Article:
Edinburgh Short Film Festival
Short film’s reputation has continued to grow over the last decade: the form is no longer relegated to “arty- farty indulgence”, but a viable and vibrant medium in an otherwise blockbuster- driven, reboot-riddled industry, serving an audience hungry for authentic, quick- to-consume stories. The ninth edition of ESFF continues to deliver as one of the UK’s strongest short film festivals, screening 36 UK premieres, including Guy Nattiv’s 2019 Oscar-winning Skin, and 27 international film festival award-winners alongside a range of Scotland’s own talent. Taking place over three consecutive weekends, there’s an eclectic mix of flicks to feast your eyes on, from Taiwanese animation to Croatian comedy.
After some pre-launch networking with Cinetopia at Brewdog from 6pm, nine shorts are programmed for opening night at the Filmhouse from 8:40pm, under the theme Out of Frame. Exploring how the filmmaker chooses the audience viewpoint, this selection questions the motivations and reasons behind our actions. The line-up includes the UK premieres of Genoa Film Festival 2018 Best Short Film Moths to Flame and Jelena Sinik’s 2018 ATOM Awards winner On, alongside the Cannes 2019 Best Short and the BAFTA Scotland 2018 winner.
Summerhall plays host to Love Be Damned, which screens eight UK premieres exploring the darker side of love through the lens. Featuring Sarah Tafel’s Fantastic Plastic which was nominated for the Shocking Short Award 2019, expect gothic folklore, zombies, surreal animation from Brazil and Spain, and Indian rom-
The top picks and the faces behind them will be on display in a one-off event sure to have short-film enthusiasts excited. Best Films Night at the Filmhouse will be Edinburgh’s joint first ever (possibly…) post-Brexit European arts event as seven directors show and tell their award-winners.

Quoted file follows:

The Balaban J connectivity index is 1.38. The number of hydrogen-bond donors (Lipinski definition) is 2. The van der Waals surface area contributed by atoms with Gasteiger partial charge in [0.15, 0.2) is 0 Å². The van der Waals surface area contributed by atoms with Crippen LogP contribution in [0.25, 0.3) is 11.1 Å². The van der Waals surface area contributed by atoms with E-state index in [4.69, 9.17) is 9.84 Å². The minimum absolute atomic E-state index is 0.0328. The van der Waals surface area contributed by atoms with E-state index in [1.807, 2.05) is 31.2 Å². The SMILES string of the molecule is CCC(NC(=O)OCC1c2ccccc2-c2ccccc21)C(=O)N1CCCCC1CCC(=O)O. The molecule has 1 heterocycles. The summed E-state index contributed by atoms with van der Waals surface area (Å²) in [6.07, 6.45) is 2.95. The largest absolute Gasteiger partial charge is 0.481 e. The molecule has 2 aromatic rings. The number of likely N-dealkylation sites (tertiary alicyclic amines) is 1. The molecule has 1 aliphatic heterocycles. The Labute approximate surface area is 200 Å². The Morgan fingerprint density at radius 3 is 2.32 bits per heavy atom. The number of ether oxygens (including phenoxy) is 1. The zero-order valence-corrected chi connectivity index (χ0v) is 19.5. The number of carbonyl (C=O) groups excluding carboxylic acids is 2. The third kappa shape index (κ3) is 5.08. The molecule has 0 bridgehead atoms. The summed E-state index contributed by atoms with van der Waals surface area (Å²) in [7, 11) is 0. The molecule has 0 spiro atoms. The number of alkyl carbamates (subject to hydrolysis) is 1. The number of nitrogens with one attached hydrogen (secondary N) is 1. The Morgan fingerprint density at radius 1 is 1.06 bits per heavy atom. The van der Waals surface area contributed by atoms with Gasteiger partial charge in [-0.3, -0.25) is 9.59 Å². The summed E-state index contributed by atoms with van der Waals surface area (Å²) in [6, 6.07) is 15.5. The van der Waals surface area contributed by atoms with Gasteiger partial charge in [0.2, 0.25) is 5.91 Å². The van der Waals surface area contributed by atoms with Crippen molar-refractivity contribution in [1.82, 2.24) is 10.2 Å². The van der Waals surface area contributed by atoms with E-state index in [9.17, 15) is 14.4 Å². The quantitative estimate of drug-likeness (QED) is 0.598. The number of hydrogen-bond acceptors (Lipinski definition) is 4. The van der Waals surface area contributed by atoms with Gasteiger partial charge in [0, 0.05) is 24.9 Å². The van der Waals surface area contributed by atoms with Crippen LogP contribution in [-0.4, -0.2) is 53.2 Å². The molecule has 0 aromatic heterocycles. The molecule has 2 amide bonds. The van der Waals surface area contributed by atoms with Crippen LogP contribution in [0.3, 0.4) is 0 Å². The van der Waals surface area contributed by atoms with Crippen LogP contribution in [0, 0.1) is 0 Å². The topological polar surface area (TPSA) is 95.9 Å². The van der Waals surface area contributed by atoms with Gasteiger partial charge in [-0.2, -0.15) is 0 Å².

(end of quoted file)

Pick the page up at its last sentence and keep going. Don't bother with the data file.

Modern living can be tough in an age where anxiety is on the rise. Coping Mechanisms will showcase nine stories of overcoming whatever life may bring. Strong Scottish talents including Scottish Ballet are joined by award-winning offerings from Finland, Turkey, New Zealand and Australia. Further voices are represented at In ? We Trust as faith in the modern age is represented by tensions between religious and LGBT protagonists, from a young girl battling Catholicism’s innate patriarchy to a Croatian priest and his sacrilegious ice-cream aspirations.
The final evening’s theme of Conventionality Isn’t Me is the perfect summary of this modest and quirky festival, with twelve films that should uplift and inspire. From a surrealist feminist global sisterhood, a resourceful young Tennessee woman utilising junkyards, to the football team shunning traditional identity.
Then schmooze the night away and find out who will be crowned Best Film, Best Animation and Best Scottish Film at the Awards Ceremony, followed by the Awards Night Party with music from Brimstone & Blake.
ESFF runs from Thursday 24th October till Sunday 10th November at The Filmhouse, Summerhall and Edinburgh College of Art.
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